TRUTH is not narrow and restricted; it is broad and, in its own sphere, universal. It manifests itself in degrees, from a most superficial presentation to the most profound comprehension. One thing, however, is requisite; its essential qualities must obtain, or it proportionately defective or even destroyed.
So with the law of Homoeopathy. In its sphere it is universal in its acceptance it appears in all shades, from the crudest practice to the most skilful efforts of a Hahnemann. Still, there is a sina qua non, which is that there shall, somewhere, be a similarity between disease and drug.
Gradations in this law are not only such as may be expressed by the relative degree of fullness of acceptance gradations comparable with the continuous fading of light from the brilliant centre to the boundary between light and darkness. Gradations in the law are also such as are expressed discretely, like the rounds of a ladder that represent distinct, progressive steps.
Two or three of these latter degrees are so clearly defined that I propose considering them for a few moments in their bearing up on my theme.
Physicians, who depended solely or chiefly upon so-called pathological indications in selecting a drug, are certainly within the province of Homoeopathy, because, they are in a way, applying its law. They are seeking for fixed and definite similarities between drug and disease. They are mounted on one round of the ladder of true medicine.
Physicians who depend solely or chiefly upon so-called nutritive remedies are, doubtless, within the pale of Homoeopathy, for they are after a fashion applying its law. They seek the similar from among drugs that in normal quantities act physiologically and in abnormal amount cause disease similar, in some features, to their known pathogenetic effects. They, too, are mounted on a round of the same ladder.
Physicians who depended solely or chiefly upon the Organon in prescribing are unquestionably within the domain of Homoeopathy, for their aim is to discover what may be aptly termed the similimum. They are making the nicest possible application of the law of similars. They, necessarily, are mounted on a round of the ladder of the genuine medicine.
But what are the essential difference in these three gradations that mark them as discrete? And which of them is the highest round, nearest to the fountain of truth? Let us see. All three classes claim that they take the “totality of the symptoms” from which the desired remedy is to be deduced. But they differ severally in the method of deduction. One picks out as characteristic the pathological changes; another, nutritive changes; the third, “the more prominent, uncommon, and peculiar features of the case.”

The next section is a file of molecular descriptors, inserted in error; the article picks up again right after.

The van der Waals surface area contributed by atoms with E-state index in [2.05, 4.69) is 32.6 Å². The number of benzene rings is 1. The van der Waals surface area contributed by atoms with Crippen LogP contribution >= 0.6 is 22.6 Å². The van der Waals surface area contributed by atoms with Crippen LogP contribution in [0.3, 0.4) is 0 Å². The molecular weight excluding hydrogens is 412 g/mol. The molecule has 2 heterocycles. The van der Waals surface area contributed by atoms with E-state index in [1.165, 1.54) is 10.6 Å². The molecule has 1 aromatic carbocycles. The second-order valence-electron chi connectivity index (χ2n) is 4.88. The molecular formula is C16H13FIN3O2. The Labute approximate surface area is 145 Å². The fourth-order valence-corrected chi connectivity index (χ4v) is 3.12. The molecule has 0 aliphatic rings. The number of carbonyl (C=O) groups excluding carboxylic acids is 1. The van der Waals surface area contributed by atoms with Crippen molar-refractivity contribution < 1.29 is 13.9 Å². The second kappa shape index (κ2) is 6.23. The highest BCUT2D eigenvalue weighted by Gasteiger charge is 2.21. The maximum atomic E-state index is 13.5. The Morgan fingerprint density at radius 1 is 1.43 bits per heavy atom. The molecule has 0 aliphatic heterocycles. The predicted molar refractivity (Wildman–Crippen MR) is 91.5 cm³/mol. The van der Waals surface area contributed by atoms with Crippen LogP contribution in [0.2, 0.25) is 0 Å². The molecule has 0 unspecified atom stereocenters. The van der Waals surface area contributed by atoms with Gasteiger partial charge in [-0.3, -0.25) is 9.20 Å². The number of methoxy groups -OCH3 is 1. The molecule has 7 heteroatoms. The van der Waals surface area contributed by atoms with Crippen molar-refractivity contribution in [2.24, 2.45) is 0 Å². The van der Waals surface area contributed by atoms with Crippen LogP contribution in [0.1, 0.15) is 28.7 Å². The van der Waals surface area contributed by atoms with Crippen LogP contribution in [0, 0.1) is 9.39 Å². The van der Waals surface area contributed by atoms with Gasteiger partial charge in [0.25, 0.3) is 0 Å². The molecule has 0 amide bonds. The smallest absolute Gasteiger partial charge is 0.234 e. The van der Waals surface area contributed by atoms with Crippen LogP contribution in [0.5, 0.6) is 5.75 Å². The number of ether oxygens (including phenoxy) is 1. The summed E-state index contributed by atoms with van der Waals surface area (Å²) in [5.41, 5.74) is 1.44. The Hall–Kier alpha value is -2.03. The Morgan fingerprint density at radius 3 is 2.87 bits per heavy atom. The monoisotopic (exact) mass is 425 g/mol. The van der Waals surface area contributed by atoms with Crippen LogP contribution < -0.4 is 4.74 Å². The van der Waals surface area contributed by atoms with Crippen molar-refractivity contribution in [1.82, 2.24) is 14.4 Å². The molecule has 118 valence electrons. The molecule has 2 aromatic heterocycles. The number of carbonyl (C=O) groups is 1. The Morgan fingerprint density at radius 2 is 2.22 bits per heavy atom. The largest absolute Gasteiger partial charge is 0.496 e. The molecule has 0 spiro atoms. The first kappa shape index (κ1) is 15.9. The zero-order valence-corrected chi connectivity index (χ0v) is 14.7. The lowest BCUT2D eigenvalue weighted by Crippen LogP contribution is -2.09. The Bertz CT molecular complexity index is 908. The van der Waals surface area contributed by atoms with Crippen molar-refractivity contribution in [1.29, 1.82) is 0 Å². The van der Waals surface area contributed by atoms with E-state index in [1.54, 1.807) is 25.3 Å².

The first two rely mainly upon objective changes, the third upon subjective as well as objective. These essential distinctions characterize the three classes respectively when they for one reason or another, step from their own round up or down on to another. If the pathologist gives any weight to a mental symptom, or to a drug- effect he calls contingent, it is always held in subordination to the pathological lesions, it is always with the reservation that the latter must be subservient to what he terms characteristics. And this brings me to my second question: which of these is on the highest round?
Electively I decide for the Hahnemannian, and designate the round upon which he stands as that which gives the broadest and loftiest view of medicine ever yet obtained by mortal discover. His position is the only logical one, for he holds in the mental grasp all that is below him, and, moreover, knows just how to value every step below him, and so to determine their relation with the higher and the highest.
He heralds with delight the discovery that Arsenic can cause Endocarditis; Bryonia, Pleurisy; Mercurius Corrosivus, Bright’s Disease; and Kalmia, Albuminuria. if he cannot possibly do any better, he is at liberty to descend from his height and employ one or the other of these drugs accordingly. But usually his command of other and more interior effects of drugs leads him to proceed more intelligently and to act more comprehensively.
“I see”, he says “certain subjective and less ultimated objective symptoms that call more emphatically for another drug for Pulsatilla”
“But”, comes up the objection from the round below, “Pulsatilla has not the pathological symptoms”.
“True, but it has the important symptoms, of the case, which I recognize as not mere reflex effects of the localized disease, but which rather bear a causative relation; and, besides, they are manifest in planes of molecular action, which necessarily hold to the coarser parts the relation; which necessarily hold to the coarser parts the relation of cause to effect, and drug applied to the local symptoms only will have but a partial and palliative effect”.